Colleen Wittoesch learned in March 2016 that she had late-stage melanoma in the most difficult way.
"I couldn't get my thoughts together, I kept forgetting things," she recalls. "One night I was talking to my daughter and she said 'you don't sound right, we need to take you to the ER.'"
An MRI scan showed 12 tumors in her brain. A surgeon removed the two largest, which were applying pressure on her brain and affecting her thinking.
For stage IV melanoma that has spread to the brain, surgery and radiation can remove small tumors and provide relief from symptoms, but they don't stop disease progression. Median survival for these patients is four-to-five months.
Melanoma brain metastases are known to be resistant to multiple types of chemotherapies. In addition, due to the poor prognosis associated with melanoma brain metastases, patients often are excluded by drug companies from clinical trials.
In 2016, this had started to change, and Wittoesch's oncologist, Rodabe Amaria, M.D., an assistant professor of Melanoma Medical Oncology, enrolled her in a clinical trial of two immunotherapy drugs designed to free the immune system to attack cancer.
Not long after the three-month initial regimen of the drugs ipilimumab and nivolumab, Amaria had good news.
"I remember hearing her heels as she came down the hall to the clinic room," Wittoesch says. "She had tears in her eyes and said 'Colleen, there's nothing, absolutely nothing there. The cancer is gone.'"
That complete response has endured.
Results from Wittoesch's clinical trial were reported in August in the New England Journal of Medicine.
Remarkable results with immunotherapy combo
"Historically, fewer than 20 percent of these patients survive for one year. With the immunotherapy combination in this study, 82 percent have survived to one year," says study leader Hussein Tawbi, M.D., Ph.D., associate professor of Melanoma Medical Oncology.
Of 94 patients in the single-arm study, at a median follow-up of 14 months, 24 (26 percent) had a complete response with no sign of disease, 28 (30 percent) had a partial response and two (2 percent) had stable disease.
At nine months, 56 patients had no progression of their brain tumors. "The absence of progression for that long with brain metastases is remarkable," Tawbi says.
"This practice-changing study proved that you can start with immunotherapy first with these patients, tackling both brain and disease elsewhere in the body at the same time," Tawbi explains. "And it opens up new opportunities for development of systemic therapies for metastatic melanoma."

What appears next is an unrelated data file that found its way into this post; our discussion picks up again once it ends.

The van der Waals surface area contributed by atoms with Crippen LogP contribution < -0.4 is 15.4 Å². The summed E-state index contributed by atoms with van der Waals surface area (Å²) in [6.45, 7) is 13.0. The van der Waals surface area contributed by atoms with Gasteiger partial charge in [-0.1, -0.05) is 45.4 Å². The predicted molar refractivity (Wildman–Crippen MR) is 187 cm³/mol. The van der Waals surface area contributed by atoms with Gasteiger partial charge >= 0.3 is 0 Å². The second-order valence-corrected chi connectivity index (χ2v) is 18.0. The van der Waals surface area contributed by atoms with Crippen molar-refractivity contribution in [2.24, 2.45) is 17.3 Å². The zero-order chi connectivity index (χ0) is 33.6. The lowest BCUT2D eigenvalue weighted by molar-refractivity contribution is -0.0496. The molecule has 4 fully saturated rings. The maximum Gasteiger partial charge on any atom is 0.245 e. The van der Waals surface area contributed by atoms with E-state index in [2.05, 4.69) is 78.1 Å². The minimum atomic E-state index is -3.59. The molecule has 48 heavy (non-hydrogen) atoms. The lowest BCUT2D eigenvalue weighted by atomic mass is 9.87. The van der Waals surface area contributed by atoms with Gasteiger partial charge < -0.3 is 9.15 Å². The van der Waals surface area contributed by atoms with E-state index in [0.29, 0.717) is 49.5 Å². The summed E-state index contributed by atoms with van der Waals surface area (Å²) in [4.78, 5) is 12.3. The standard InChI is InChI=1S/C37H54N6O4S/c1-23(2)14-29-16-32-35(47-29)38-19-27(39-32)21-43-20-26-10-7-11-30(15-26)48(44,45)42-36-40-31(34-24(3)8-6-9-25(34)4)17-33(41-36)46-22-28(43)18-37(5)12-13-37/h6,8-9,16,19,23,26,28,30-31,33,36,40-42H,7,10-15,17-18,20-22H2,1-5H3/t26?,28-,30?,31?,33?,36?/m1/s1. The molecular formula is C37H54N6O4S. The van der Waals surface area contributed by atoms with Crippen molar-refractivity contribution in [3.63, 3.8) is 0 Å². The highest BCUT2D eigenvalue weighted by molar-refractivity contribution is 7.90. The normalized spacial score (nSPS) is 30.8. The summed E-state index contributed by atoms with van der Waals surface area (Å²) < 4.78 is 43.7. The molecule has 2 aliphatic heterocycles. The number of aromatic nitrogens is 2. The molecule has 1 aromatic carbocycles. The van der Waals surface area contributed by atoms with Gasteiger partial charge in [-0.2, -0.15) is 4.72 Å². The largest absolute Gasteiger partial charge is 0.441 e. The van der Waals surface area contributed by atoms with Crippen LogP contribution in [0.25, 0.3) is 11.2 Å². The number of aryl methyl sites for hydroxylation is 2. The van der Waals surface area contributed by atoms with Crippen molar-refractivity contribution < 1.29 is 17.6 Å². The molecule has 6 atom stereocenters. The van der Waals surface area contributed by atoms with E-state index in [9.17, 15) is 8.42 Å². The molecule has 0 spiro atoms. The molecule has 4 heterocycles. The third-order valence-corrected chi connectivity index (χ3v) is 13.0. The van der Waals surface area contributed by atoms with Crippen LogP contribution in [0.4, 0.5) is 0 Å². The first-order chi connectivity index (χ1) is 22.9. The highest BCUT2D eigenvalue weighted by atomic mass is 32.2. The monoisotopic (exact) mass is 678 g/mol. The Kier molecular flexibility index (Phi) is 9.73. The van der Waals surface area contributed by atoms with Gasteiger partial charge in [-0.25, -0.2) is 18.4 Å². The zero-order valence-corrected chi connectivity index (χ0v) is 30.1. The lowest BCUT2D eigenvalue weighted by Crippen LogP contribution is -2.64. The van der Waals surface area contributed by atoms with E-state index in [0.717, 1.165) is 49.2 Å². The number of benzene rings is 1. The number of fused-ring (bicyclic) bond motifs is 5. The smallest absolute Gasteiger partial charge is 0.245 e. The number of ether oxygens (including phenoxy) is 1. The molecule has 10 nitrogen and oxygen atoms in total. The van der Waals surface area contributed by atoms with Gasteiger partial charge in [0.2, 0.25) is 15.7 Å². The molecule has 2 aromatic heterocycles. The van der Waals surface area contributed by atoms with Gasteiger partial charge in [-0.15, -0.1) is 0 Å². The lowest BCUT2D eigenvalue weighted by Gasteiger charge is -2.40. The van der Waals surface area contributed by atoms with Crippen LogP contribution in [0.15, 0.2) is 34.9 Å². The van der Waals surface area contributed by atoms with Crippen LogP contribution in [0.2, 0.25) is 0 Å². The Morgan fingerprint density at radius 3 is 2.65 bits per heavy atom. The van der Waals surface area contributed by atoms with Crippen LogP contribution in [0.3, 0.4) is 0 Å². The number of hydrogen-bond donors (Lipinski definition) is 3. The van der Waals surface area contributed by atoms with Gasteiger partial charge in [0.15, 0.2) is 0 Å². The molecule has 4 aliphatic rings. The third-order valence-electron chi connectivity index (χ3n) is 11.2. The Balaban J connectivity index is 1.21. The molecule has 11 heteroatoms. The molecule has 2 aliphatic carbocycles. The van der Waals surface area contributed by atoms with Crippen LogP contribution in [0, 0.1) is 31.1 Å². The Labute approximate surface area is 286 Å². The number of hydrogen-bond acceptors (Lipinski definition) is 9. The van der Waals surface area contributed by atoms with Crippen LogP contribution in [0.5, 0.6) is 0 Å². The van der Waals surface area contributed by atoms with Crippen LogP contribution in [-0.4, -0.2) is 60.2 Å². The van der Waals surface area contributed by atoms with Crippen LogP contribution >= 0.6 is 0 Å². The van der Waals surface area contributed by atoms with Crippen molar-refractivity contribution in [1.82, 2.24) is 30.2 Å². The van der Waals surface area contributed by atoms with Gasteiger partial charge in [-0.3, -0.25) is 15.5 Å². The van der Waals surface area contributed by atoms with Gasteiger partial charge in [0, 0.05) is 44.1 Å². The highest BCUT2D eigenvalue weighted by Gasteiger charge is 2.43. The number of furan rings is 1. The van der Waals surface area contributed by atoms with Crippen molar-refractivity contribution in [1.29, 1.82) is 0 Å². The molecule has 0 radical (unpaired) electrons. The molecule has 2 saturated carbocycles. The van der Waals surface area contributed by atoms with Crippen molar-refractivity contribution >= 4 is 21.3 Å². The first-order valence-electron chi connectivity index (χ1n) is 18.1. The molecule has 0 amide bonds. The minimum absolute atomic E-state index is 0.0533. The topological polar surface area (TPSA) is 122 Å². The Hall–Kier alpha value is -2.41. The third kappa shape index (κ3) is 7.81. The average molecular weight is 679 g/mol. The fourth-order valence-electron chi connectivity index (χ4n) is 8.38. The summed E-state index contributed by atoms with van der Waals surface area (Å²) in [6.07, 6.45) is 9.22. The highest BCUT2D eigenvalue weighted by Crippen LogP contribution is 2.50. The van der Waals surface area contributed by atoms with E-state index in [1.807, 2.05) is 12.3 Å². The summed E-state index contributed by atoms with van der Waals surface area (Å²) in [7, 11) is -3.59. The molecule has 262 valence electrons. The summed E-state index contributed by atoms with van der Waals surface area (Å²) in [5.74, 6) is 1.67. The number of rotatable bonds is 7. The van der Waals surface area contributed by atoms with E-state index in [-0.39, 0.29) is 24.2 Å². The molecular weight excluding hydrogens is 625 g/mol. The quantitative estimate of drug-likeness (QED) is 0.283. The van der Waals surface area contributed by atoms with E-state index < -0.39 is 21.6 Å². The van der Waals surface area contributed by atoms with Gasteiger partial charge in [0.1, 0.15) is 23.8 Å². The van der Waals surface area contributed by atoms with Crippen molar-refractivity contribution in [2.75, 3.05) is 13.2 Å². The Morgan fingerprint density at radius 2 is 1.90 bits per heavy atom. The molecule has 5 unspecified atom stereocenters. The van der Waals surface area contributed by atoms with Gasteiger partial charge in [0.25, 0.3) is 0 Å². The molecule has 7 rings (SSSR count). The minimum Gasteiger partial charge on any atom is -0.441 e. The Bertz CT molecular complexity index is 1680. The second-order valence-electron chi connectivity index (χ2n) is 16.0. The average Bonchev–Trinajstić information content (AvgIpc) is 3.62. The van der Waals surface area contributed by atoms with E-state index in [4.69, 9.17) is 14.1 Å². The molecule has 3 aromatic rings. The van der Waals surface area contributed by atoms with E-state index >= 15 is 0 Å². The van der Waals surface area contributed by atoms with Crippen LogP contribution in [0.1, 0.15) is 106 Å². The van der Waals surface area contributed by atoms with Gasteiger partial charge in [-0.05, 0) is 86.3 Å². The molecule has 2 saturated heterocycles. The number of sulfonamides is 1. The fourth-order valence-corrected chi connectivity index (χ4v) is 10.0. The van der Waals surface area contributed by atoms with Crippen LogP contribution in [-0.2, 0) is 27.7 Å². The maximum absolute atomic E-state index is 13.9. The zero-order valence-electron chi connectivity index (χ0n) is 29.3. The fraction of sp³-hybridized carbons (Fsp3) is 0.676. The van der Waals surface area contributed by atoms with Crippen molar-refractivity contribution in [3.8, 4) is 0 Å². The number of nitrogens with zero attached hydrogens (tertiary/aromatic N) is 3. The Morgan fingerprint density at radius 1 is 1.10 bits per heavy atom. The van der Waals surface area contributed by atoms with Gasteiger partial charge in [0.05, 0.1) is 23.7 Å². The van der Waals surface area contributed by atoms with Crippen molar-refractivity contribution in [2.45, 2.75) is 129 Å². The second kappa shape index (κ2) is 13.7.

All patients were treated with ipilimumab, which blocks the CTLA-4 checkpoint on T cells, in combination with nivolumab, which inhibits activation of the PD1 checkpoint. Normally, both checkpoints shut down T cells and block the anti-tumor immune response. Blocking the checkpoints allows T cells, white blood cells that serve as the targeted warriors of the immune system, to attack.
Patients previously excluded from clinical trials
One reason patients with brain metastases had been excluded from clinical trials is that the blood-brain barrier — tight vascular construction of blood vessels serving the brain — prevents drugs from reaching tumors. Since immunotherapy empowers T cells to attack tumors, rather than treating tumors directly, the immune system cells can cross the barrier. There were, however, concerns about immune-related side effects.
"We were quite concerned going into the study about immunotherapy causing inflammation and swelling in the brain, so this was closely monitored," Tawbi says. "In the end, only 5 percent of patients had swelling in the brain."
The most common brain-related side effect was headache, and most of these side effects were low grade and easily managed. Overall, 52 patients (55 percent) had more challenging side effects, with 19 patients (20 percent) having to leave the trial.
For Wittoesch, the main side effect of the treatment "was like having the flu. I was kind of shaky and sick at times."
The trial is a lifesaver
"I've never had chemotherapy, but I have seen it up close, and it can be pretty harsh," she says, referring to her experience as an MD Anderson volunteer and with her father's treatment years ago.
"Dealing with cancer can be such a difficult fight," she says. "Without this clinical trial, I wouldn't be here, and it's a great pleasure for me to know that this study will be used to help other people."
Tawbi notes oncologists continue to work with radiation oncologists and neurosurgeons to further improve outcomes and provide the best guidance for patients on initial treatment and the best timing for subsequent treatments, if needed.
"Helping 57 or 58 percent of these patients is significant improvement, but our goal is to reach 100 percent," Tawbi says.